In 2003, there were 8098 SARS cases in 29 countries with 774 deaths. Places worst affected by SARS were unprepared to deal with the scale of the local epidemic. As described by Sue Lim and colleagues (University Health Network, Toronto, Ontario, Canada,), when SARS arrived in Toronto in March 2003, there was no centralised public health system in Ontario, and the province's 37 public health units operated quite independently of each other. Hospital staff were particularly vulnerable to infection, but with 211 hospitals in Ontario alone requiring supplies of protection and isolation equipment, these quickly ran out. Among the unpredictable effects of SARS were a reduction in income for some hospital workers, because those staff that normally worked shifts at several institutions were forced to choose one institution at which to work during the outbreak. Through tracing the contacts of SARS patient, the Toronto authorities identified 23103 people who required quarantine, which represented almost 1% of the population of the city.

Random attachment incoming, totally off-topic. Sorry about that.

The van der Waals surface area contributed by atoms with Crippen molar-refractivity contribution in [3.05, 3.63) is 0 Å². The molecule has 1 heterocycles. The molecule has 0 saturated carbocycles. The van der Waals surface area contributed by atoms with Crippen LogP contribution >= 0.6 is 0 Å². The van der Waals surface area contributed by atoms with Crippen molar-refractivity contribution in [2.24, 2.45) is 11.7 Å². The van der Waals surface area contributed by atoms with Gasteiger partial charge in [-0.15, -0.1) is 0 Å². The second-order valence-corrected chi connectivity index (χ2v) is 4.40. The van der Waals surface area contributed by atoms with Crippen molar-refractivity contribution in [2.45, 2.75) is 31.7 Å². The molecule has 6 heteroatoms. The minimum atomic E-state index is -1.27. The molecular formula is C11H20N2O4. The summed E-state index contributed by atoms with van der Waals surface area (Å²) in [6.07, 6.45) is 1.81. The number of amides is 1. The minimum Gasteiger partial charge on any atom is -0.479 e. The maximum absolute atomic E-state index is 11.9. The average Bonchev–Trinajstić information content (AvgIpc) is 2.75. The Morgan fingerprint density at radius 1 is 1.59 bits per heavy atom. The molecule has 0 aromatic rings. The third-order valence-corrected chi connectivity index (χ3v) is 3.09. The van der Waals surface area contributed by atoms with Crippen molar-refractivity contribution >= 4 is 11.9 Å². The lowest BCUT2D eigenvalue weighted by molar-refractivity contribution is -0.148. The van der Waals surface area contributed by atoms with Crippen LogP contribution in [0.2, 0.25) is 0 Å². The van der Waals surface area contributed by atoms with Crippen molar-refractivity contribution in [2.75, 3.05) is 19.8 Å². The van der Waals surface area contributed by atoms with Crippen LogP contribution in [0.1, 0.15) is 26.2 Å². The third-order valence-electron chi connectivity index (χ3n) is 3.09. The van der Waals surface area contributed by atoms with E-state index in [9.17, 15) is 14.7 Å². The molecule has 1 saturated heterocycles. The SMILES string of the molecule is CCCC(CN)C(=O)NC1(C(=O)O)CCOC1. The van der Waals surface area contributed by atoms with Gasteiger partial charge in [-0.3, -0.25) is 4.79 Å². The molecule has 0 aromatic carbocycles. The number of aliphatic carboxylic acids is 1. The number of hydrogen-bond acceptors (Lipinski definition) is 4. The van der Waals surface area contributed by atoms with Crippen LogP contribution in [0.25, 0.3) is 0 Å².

In Taiwan, as described by Mei-Shang Ho and Ih-Jen Su, 211945 people were quarantined for 1014 days because of suspected contact with SARS cases, which, similar to Toronto, is almost 1% of the population of Taiwan. However, quarantine was subsequently replaced as a control strategy in Taiwan because only 133 (0.06%) of those quarantined developed probable or suspected SARS, and most confirmed cases became infected in a hospital setting. The problems and solutions encountered during the SARS epidemic have had a beneficial consequence for Taiwanese authorities in that they have helped planning for an influenza pandemic. Should such a pandem
Contact: Joe Santangelo